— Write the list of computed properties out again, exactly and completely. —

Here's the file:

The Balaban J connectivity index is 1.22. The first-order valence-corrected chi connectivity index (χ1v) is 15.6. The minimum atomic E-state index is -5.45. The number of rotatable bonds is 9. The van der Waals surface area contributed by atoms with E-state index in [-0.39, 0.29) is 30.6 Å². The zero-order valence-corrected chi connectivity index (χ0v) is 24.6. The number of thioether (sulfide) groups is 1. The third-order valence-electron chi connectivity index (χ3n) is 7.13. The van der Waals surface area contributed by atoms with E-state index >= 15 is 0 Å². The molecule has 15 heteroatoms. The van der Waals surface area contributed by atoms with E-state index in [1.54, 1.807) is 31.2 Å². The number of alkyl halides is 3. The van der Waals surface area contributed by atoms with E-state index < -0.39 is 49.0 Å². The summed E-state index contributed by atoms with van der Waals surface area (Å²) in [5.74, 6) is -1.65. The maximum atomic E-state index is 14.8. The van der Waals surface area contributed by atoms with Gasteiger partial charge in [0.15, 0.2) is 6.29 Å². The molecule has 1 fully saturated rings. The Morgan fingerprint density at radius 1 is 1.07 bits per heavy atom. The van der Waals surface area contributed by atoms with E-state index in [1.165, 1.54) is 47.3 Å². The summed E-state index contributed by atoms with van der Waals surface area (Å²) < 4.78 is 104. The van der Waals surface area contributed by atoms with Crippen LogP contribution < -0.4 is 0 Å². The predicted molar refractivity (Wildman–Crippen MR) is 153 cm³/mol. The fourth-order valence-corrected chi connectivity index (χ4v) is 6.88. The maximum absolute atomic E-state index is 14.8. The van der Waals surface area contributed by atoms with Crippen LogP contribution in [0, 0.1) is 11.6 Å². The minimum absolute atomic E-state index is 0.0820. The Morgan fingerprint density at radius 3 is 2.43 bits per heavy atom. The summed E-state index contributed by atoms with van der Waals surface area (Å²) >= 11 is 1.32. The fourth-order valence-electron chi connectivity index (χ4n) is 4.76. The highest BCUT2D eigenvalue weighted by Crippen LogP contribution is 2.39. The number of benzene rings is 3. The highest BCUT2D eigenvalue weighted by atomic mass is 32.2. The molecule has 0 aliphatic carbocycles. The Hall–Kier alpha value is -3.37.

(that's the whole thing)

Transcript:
The Balaban J connectivity index is 1.22. The first-order valence-corrected chi connectivity index (χ1v) is 15.6. The minimum atomic E-state index is -5.45. The number of rotatable bonds is 9. The van der Waals surface area contributed by atoms with E-state index in [-0.39, 0.29) is 30.6 Å². The zero-order valence-corrected chi connectivity index (χ0v) is 24.6. The number of thioether (sulfide) groups is 1. The third-order valence-electron chi connectivity index (χ3n) is 7.13. The van der Waals surface area contributed by atoms with E-state index >= 15 is 0 Å². The molecule has 15 heteroatoms. The van der Waals surface area contributed by atoms with E-state index in [1.54, 1.807) is 31.2 Å². The number of alkyl halides is 3. The van der Waals surface area contributed by atoms with E-state index < -0.39 is 49.0 Å². The summed E-state index contributed by atoms with van der Waals surface area (Å²) in [5.74, 6) is -1.65. The maximum atomic E-state index is 14.8. The van der Waals surface area contributed by atoms with Gasteiger partial charge in [0.15, 0.2) is 6.29 Å². The molecule has 1 fully saturated rings. The Morgan fingerprint density at radius 1 is 1.07 bits per heavy atom. The van der Waals surface area contributed by atoms with E-state index in [1.165, 1.54) is 47.3 Å². The summed E-state index contributed by atoms with van der Waals surface area (Å²) < 4.78 is 104. The van der Waals surface area contributed by atoms with Crippen LogP contribution < -0.4 is 0 Å². The predicted molar refractivity (Wildman–Crippen MR) is 153 cm³/mol. The fourth-order valence-corrected chi connectivity index (χ4v) is 6.88. The maximum absolute atomic E-state index is 14.8. The van der Waals surface area contributed by atoms with Crippen LogP contribution in [0, 0.1) is 11.6 Å². The minimum absolute atomic E-state index is 0.0820. The Morgan fingerprint density at radius 3 is 2.43 bits per heavy atom. The summed E-state index contributed by atoms with van der Waals surface area (Å²) >= 11 is 1.32. The fourth-order valence-electron chi connectivity index (χ4n) is 4.76. The highest BCUT2D eigenvalue weighted by Crippen LogP contribution is 2.39. The number of benzene rings is 3. The highest BCUT2D eigenvalue weighted by atomic mass is 32.2. The molecule has 0 aliphatic carbocycles. The Hall–Kier alpha value is -3.37.